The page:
Different kinds of seashells are washed ashore by the tides around the world. Many molluscs of the sea form exoskeletons for support and protection. Best known are gastropods (sea snails) and bivalves like clams or mussels, but chitons and some cephalopods also have shells (such as nautiluses and squids, with their internal shells). Similar structures can also be found in brachiopods, arthropods, and echinoderms like sea urchins. The chemical composition of these shells varies between species but in most cases, calcium carbonate is needed for biomineralization. Ocean chemistry therefore plays an important role in the forming of shells. In the past, environmental changes have influenced the evolution of shells. The ratio of magnesium to calcium in the oceans determines which type of calcium carbonate, whether calcite or aragonite, is more common. Over the course of millions of years, the seas have shifted between calcite and aragonite. This either made life easier or more difficult for shell-building organisms, depending on which of the two materials they formed their shells from. During the Jurassic period however, about 170 million years ago, calcifying plankton spread throughout the oceans and made calcium carbonate more available, balancing out the acidity of the ocean. This enabled a huge variety of shell-building organisms to evolve. However, this variety is at risk today, as rising levels of atmospheric carbon dioxide lead to ocean acidification, a great threat to shell-buidling organisms. The clay sculpture picks up the formal language of various shells in an abstract way that, at the same time, is also reminiscent of a place for mollusks to hide.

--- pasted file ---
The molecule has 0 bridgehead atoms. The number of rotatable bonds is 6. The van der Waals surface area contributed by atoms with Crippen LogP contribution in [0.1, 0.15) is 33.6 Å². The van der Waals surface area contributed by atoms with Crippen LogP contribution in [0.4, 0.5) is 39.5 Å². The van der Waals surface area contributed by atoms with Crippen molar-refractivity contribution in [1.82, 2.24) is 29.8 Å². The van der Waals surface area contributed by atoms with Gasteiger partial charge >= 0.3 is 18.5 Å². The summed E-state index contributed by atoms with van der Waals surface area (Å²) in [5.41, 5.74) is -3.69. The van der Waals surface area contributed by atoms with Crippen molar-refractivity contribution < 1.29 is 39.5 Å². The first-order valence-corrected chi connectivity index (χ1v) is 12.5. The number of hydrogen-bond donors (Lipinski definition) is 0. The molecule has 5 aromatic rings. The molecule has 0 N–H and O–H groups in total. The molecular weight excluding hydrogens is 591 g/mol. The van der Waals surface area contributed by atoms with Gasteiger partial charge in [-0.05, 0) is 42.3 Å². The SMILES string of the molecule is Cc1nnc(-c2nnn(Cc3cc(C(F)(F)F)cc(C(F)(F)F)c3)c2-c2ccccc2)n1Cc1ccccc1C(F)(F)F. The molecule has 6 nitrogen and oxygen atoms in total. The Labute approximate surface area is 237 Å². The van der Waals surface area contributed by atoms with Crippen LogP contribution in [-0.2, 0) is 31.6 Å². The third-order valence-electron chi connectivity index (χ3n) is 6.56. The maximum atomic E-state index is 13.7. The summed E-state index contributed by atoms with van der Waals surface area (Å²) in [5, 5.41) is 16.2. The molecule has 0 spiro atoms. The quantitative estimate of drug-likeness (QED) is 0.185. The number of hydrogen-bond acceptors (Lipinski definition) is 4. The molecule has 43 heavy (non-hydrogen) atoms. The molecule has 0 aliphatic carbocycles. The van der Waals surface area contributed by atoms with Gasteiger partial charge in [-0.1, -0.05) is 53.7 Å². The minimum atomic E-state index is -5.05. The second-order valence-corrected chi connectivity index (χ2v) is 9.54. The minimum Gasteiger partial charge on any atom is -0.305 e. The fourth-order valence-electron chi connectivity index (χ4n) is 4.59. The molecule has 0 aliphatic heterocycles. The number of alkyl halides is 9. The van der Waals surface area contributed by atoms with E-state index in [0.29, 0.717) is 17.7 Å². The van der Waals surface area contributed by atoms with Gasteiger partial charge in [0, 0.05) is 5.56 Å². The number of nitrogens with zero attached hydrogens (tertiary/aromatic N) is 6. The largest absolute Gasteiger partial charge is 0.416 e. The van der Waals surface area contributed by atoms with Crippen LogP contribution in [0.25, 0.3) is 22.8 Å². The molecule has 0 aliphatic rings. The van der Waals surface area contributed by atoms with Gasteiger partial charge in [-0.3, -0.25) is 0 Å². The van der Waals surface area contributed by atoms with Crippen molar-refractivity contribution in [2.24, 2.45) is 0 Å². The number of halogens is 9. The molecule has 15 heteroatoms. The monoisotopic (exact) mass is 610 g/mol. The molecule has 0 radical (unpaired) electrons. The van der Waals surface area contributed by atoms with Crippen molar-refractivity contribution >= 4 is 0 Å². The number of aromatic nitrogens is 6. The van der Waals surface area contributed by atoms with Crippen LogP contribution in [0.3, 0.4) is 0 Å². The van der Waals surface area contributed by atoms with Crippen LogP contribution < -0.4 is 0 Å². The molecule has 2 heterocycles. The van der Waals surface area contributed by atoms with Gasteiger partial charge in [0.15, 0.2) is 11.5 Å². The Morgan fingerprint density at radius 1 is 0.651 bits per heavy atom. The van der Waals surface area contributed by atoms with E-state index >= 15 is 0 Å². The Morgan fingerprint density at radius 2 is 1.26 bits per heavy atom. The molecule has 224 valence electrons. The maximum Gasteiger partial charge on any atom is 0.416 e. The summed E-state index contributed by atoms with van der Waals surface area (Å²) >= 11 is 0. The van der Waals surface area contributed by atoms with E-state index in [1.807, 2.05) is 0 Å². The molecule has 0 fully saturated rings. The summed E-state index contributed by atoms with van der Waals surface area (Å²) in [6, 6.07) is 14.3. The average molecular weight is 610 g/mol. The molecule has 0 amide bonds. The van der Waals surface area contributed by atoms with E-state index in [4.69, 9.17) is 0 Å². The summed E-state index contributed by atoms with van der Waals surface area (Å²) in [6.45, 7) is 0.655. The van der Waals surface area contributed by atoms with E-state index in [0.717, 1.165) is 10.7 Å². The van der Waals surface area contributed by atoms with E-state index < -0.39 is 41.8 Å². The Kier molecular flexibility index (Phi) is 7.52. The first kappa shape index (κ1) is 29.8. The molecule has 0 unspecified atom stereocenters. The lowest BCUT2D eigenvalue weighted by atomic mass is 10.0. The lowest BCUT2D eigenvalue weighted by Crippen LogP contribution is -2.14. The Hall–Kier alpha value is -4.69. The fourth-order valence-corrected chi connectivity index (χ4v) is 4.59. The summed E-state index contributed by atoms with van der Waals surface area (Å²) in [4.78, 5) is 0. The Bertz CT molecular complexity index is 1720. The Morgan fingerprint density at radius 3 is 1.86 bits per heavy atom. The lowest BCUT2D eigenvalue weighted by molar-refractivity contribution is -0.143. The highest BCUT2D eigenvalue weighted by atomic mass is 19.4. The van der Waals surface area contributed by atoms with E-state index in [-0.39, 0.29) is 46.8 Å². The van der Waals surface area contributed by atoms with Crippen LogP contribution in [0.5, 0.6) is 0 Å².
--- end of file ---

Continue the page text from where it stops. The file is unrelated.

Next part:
Sources: Eichenseer, Kilian et al, “Jurassic shift from abiotic to biotic control on marine ecological success”, Nature Geoscience, vol. 12, (2019): 638-642.
Guinotte, John M. And Victoria J. Fabry, “Ocean Acidification and Its Potential Effects on Marine Ecosystems”, Annals of the New York Academy of Sciences, issue. 1134, (2008).